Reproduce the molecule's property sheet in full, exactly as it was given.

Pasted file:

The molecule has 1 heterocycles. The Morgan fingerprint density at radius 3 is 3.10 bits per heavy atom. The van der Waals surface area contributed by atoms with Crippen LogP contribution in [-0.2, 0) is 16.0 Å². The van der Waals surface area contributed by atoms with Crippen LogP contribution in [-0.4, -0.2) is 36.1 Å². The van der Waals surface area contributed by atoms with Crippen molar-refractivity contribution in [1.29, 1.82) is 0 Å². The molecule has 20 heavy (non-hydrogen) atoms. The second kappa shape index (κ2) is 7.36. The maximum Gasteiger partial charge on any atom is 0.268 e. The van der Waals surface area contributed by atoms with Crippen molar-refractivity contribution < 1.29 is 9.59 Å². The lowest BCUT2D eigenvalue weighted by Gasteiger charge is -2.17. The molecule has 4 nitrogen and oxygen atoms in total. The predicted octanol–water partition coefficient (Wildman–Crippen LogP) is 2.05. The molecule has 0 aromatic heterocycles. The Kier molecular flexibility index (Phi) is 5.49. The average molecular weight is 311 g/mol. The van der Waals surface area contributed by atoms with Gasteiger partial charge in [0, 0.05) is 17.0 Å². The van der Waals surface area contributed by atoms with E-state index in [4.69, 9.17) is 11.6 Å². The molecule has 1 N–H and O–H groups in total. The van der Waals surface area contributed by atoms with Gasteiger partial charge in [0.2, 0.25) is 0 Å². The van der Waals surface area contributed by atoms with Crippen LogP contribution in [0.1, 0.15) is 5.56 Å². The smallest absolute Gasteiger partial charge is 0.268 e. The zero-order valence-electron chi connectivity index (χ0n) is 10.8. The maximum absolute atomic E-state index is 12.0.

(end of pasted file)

The molecule has 1 heterocycles. The Morgan fingerprint density at radius 3 is 3.10 bits per heavy atom. The van der Waals surface area contributed by atoms with Crippen LogP contribution in [-0.2, 0) is 16.0 Å². The van der Waals surface area contributed by atoms with Crippen LogP contribution in [-0.4, -0.2) is 36.1 Å². The van der Waals surface area contributed by atoms with Crippen molar-refractivity contribution in [1.29, 1.82) is 0 Å². The molecule has 20 heavy (non-hydrogen) atoms. The second kappa shape index (κ2) is 7.36. The maximum Gasteiger partial charge on any atom is 0.268 e. The van der Waals surface area contributed by atoms with Crippen molar-refractivity contribution < 1.29 is 9.59 Å². The lowest BCUT2D eigenvalue weighted by Gasteiger charge is -2.17. The molecule has 4 nitrogen and oxygen atoms in total. The predicted octanol–water partition coefficient (Wildman–Crippen LogP) is 2.05. The molecule has 0 aromatic heterocycles. The Kier molecular flexibility index (Phi) is 5.49. The average molecular weight is 311 g/mol. The van der Waals surface area contributed by atoms with Gasteiger partial charge in [0, 0.05) is 17.0 Å². The van der Waals surface area contributed by atoms with E-state index in [4.69, 9.17) is 11.6 Å². The molecule has 1 N–H and O–H groups in total. The van der Waals surface area contributed by atoms with Gasteiger partial charge in [0.2, 0.25) is 0 Å². The van der Waals surface area contributed by atoms with Crippen LogP contribution in [0.1, 0.15) is 5.56 Å². The smallest absolute Gasteiger partial charge is 0.268 e. The zero-order valence-electron chi connectivity index (χ0n) is 10.8. The maximum absolute atomic E-state index is 12.0.